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To: FutureRocketMan

Huh? He confessed.


33 posted on 01/29/2010 10:20:13 AM PST by Borges
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To: Gator113
Premeditated murder should have gotten this nut case the death penalty.

Premeditated murder doesn't get 99.9% of those that commit it the death penalty so it surely shouldn't get someone that killed someone infanticide the death penalty.

Your argument is only valid if you favor all murderers getting the death penalty.

34 posted on 01/29/2010 10:21:24 AM PST by Ol' Sparky (Liberal Republicans are the greater of two evils)
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To: FutureRocketMan

On the witness stand (and later on national TV) the guy confessed to every detail of the murder he committed including where in the head he shot Tiller. There is no defending premeditated murder.


35 posted on 01/29/2010 10:21:26 AM PST by DaGman
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To: RachelFaith

“... there is one thing of which we can be completely assured: George Tiller will not suck the brains out of another child or harvest their organs for profit any more.”

Exactly.


36 posted on 01/29/2010 10:21:55 AM PST by Let's Roll (Stop paying ACORN to destroy America! Cut off their government funding!)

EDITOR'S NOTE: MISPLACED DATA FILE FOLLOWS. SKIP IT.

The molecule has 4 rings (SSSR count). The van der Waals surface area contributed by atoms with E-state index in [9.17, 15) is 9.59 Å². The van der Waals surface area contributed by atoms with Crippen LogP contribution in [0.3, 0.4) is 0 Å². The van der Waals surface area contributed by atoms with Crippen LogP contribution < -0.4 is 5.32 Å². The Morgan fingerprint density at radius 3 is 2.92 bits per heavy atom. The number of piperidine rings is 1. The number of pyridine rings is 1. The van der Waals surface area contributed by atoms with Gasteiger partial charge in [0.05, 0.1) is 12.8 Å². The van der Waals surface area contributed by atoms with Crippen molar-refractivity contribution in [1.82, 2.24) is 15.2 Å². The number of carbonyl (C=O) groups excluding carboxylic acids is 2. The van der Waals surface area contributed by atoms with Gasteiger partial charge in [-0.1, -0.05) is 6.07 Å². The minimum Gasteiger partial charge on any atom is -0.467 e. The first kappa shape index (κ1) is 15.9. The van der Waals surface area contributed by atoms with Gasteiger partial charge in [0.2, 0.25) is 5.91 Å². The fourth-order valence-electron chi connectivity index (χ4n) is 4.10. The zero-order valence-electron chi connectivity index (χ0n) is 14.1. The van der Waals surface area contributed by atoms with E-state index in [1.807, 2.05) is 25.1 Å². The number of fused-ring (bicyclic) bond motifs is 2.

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To: swain_forkbeard
If so, do you believe he was morally justified though legally guilty of the crime?

This may be relevant in an academic environment: however, in real life it has no practical impact.

37 posted on 01/29/2010 10:22:32 AM PST by verity (Obama Lies)
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To: FutureRocketMan

Technically correct verdict. By the law, he was guilty.

Of course, Claus von Stauffenberg was also guilty of attempting to murder Adolf Hitler.


38 posted on 01/29/2010 10:25:21 AM PST by Sloth (Civil disobedience? I'm afraid only the uncivil kind is going to cut it this time.)
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To: Yossarian
Second: Roeder admitted he did it. He claimed that he did it to save more babies from being slaughtered, but he admitted he did it.

Playing devil's advocate here - If Roeder had shot a perp who was going to kill another person, one who was lucky enough to have made it out of the womb alive, would he have been found guilty of murder?

39 posted on 01/29/2010 10:25:51 AM PST by IYAS9YAS (The townhalls were going great until the oPods showed up.)
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To: OCCASparky
Well, when the guy gets on the stand and admits he pulled the trigger, it kind of cuts down on deliberation time.

It didn't seem to harm Lon Horiuchi.

40 posted on 01/29/2010 10:27:28 AM PST by Knitebane (Happily Microsoft free since 1999.)
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To: OCCASparky

And that’s why it wasn’t a fair trial.


41 posted on 01/29/2010 10:29:27 AM PST by whatisthetruth
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To: Ronbo1948